3. Discussion
      4. See Also
    14. 2.14. Eliminate Needless Backtracking
      1. Problem
      2. Solution
      3. Discussion
      4. See Also
    15. 2.15. Prevent Runaway Repetition
      1. Problem
      2. Solution
      3. Discussion
      4. Variations
      5. See Also
    16. 2.16. Test for a Match Without Adding It to the Overall Match
      1. Problem
      2. Solution
      3. Discussion
      4. Alternative to Lookbehind
      5. Solution Without Lookbehind
      6. See Also
    17. 2.17. Match One of Two Alternatives Based on a Condition
      1. Problem
      2. Solution
      3. Discussion
      4. See Also
    18. 2.18. Add Comments to a Regular Expression
      1. Problem
      2. Solution
      3. Discussion
      4. Variations
    19. 2.19. Insert Literal Text into the Replacement Text
      1. Problem
      2. Solution
      3. Discussion
      4. See Also
    20. 2.20. Insert the Regex Match into the Replacement Text
      1. Problem
      2. Solution
      3. Discussion
      4. See Also
    21. 2.21. Insert Part of the Regex Match into the Replacement Text
      1. Problem
      2. Solution
      3. Discussion
      4. Solution Using Named Capture
      5. See Also
    22. 2.22. Insert Match Context into the Replacement Text
      1. Problem
      2. Solution
      3. Discussion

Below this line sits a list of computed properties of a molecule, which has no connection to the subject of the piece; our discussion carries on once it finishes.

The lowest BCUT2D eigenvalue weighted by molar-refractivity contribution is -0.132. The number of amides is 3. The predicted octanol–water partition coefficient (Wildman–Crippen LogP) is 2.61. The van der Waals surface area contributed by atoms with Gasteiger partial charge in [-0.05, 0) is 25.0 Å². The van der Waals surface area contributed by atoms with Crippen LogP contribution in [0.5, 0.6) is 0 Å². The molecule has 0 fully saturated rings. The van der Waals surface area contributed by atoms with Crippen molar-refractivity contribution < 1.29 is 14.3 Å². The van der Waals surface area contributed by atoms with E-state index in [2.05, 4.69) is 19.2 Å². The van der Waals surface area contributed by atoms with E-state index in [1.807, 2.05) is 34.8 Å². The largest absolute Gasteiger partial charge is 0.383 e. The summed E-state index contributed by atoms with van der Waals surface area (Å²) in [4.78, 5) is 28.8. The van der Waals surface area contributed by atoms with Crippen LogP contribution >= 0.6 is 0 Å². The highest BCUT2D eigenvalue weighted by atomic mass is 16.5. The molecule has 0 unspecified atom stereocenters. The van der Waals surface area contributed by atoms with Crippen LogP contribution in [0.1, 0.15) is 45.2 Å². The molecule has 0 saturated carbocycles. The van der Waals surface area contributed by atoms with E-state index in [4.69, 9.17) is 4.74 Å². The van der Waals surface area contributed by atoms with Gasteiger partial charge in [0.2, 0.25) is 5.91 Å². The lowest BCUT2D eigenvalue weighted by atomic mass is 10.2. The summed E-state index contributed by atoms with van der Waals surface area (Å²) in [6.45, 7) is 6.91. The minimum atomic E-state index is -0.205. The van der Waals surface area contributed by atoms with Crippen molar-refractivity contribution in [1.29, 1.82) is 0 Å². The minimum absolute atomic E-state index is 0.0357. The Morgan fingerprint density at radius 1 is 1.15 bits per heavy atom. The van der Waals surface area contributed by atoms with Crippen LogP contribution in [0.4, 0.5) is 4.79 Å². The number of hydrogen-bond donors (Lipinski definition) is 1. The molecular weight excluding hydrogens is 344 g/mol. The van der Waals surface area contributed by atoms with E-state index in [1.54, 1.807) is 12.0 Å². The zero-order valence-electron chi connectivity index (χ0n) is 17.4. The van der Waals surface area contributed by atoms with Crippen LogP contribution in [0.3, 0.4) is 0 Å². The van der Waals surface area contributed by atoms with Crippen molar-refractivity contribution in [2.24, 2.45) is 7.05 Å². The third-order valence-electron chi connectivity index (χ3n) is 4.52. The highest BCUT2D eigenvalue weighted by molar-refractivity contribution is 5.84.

4. See Also
  5. 3. Programming with Regular Expressions
    1. Programming Languages and Regex Flavors
      1. Languages Covered in This Chapter
      2. More Programming Languages
    2. 3.1. Literal Regular Expressions in Source Code
      1. Problem
      2. Solution
      3. Discussion
      4. See Also
    3. 3.2. Import the Regular Expression Library
      1. Problem
      2. Solution
      3. Discussion
    4. 3.3. Create Regular Expression Objects
      1. Problem
      2. Solution
      3. Discussion
      4. Compiling a Regular Expression Down to CIL
      5. Discussion
      6. See Also
    5. 3.4. Set Regular Expression Options
      1. Problem
      2. Solution
      3. Discussion
      4. Additional Language-Specific Options
      5. See Also
    6. 3.5. Test If a Match Can Be Found Within a Subject String
      1. Problem
      2. Solution
      3. Discussion
      4. See Also
    7. 3.6. Test Whether a Regex Matches the Subject String Entirely
      1. Problem
      2. Solution
      3. Discussion
      4. See Also
    8. 3.7. Retrieve the Matched Text
      1. Problem
      2. Solution
      3. Discussion
      4. See Also
    9. 3.8. Determine the Position and Length of the Match
      1. Problem
      2. Solution
      3. Discussion
      4. See Also
    10. 3.9. Retrieve Part of the Matched Text
      1. Problem
      2. Solution
      3. Discussion
      4. Named Capture
      5. See Also
    11. 3.10. Retrieve a List of All Matches